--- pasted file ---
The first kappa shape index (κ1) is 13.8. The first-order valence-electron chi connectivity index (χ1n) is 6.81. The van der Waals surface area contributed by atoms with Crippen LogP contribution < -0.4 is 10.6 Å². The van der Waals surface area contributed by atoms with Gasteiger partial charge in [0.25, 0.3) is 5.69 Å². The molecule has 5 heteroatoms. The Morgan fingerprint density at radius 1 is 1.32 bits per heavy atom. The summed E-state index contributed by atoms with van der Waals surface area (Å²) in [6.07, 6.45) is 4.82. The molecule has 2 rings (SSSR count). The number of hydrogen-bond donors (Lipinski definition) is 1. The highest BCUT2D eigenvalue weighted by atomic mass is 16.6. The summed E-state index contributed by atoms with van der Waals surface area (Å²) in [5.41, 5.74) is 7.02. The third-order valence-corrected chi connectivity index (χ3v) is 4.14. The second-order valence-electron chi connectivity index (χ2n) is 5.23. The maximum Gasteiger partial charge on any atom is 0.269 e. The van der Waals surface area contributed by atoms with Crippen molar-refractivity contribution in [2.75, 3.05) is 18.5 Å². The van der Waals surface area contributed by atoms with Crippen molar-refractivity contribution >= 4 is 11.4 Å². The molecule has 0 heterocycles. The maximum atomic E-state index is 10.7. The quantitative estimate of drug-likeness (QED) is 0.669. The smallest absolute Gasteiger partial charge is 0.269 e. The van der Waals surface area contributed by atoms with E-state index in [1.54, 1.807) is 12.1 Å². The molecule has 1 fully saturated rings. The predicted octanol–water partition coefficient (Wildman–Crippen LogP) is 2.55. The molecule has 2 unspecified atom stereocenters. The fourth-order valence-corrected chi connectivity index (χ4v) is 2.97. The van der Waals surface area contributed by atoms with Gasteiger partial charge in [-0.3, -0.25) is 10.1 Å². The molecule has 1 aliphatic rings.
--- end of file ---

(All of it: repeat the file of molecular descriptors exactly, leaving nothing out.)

The first kappa shape index (κ1) is 13.8. The first-order valence-electron chi connectivity index (χ1n) is 6.81. The van der Waals surface area contributed by atoms with Crippen LogP contribution < -0.4 is 10.6 Å². The van der Waals surface area contributed by atoms with Gasteiger partial charge in [0.25, 0.3) is 5.69 Å². The molecule has 5 heteroatoms. The Morgan fingerprint density at radius 1 is 1.32 bits per heavy atom. The summed E-state index contributed by atoms with van der Waals surface area (Å²) in [6.07, 6.45) is 4.82. The molecule has 2 rings (SSSR count). The number of hydrogen-bond donors (Lipinski definition) is 1. The highest BCUT2D eigenvalue weighted by atomic mass is 16.6. The summed E-state index contributed by atoms with van der Waals surface area (Å²) in [5.41, 5.74) is 7.02. The third-order valence-corrected chi connectivity index (χ3v) is 4.14. The second-order valence-electron chi connectivity index (χ2n) is 5.23. The maximum Gasteiger partial charge on any atom is 0.269 e. The van der Waals surface area contributed by atoms with Crippen molar-refractivity contribution in [2.75, 3.05) is 18.5 Å². The van der Waals surface area contributed by atoms with Crippen molar-refractivity contribution >= 4 is 11.4 Å². The molecule has 0 heterocycles. The maximum atomic E-state index is 10.7. The quantitative estimate of drug-likeness (QED) is 0.669. The smallest absolute Gasteiger partial charge is 0.269 e. The van der Waals surface area contributed by atoms with E-state index in [1.54, 1.807) is 12.1 Å². The molecule has 1 fully saturated rings. The predicted octanol–water partition coefficient (Wildman–Crippen LogP) is 2.55. The molecule has 2 unspecified atom stereocenters. The fourth-order valence-corrected chi connectivity index (χ4v) is 2.97. The van der Waals surface area contributed by atoms with Gasteiger partial charge in [-0.3, -0.25) is 10.1 Å². The molecule has 1 aliphatic rings.